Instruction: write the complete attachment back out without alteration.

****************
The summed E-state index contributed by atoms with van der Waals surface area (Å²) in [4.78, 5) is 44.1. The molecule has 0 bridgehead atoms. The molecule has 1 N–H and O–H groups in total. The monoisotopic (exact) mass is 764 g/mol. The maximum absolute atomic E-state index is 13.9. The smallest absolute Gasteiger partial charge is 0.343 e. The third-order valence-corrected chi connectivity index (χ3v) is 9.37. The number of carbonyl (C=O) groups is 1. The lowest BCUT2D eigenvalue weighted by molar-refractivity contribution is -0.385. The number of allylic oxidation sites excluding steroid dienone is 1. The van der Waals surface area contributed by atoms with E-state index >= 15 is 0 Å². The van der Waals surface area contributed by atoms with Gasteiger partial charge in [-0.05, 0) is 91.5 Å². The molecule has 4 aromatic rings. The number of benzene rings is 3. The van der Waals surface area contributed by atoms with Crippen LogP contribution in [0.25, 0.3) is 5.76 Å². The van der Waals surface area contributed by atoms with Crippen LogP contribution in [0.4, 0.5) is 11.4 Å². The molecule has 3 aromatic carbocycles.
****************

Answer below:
The summed E-state index contributed by atoms with van der Waals surface area (Å²) in [4.78, 5) is 44.1. The molecule has 0 bridgehead atoms. The molecule has 1 N–H and O–H groups in total. The monoisotopic (exact) mass is 764 g/mol. The maximum absolute atomic E-state index is 13.9. The smallest absolute Gasteiger partial charge is 0.343 e. The third-order valence-corrected chi connectivity index (χ3v) is 9.37. The number of carbonyl (C=O) groups is 1. The lowest BCUT2D eigenvalue weighted by molar-refractivity contribution is -0.385. The number of allylic oxidation sites excluding steroid dienone is 1. The van der Waals surface area contributed by atoms with E-state index >= 15 is 0 Å². The van der Waals surface area contributed by atoms with Gasteiger partial charge in [-0.05, 0) is 91.5 Å². The molecule has 4 aromatic rings. The number of benzene rings is 3. The van der Waals surface area contributed by atoms with Crippen LogP contribution in [0.25, 0.3) is 5.76 Å². The van der Waals surface area contributed by atoms with Crippen LogP contribution in [0.4, 0.5) is 11.4 Å². The molecule has 3 aromatic carbocycles.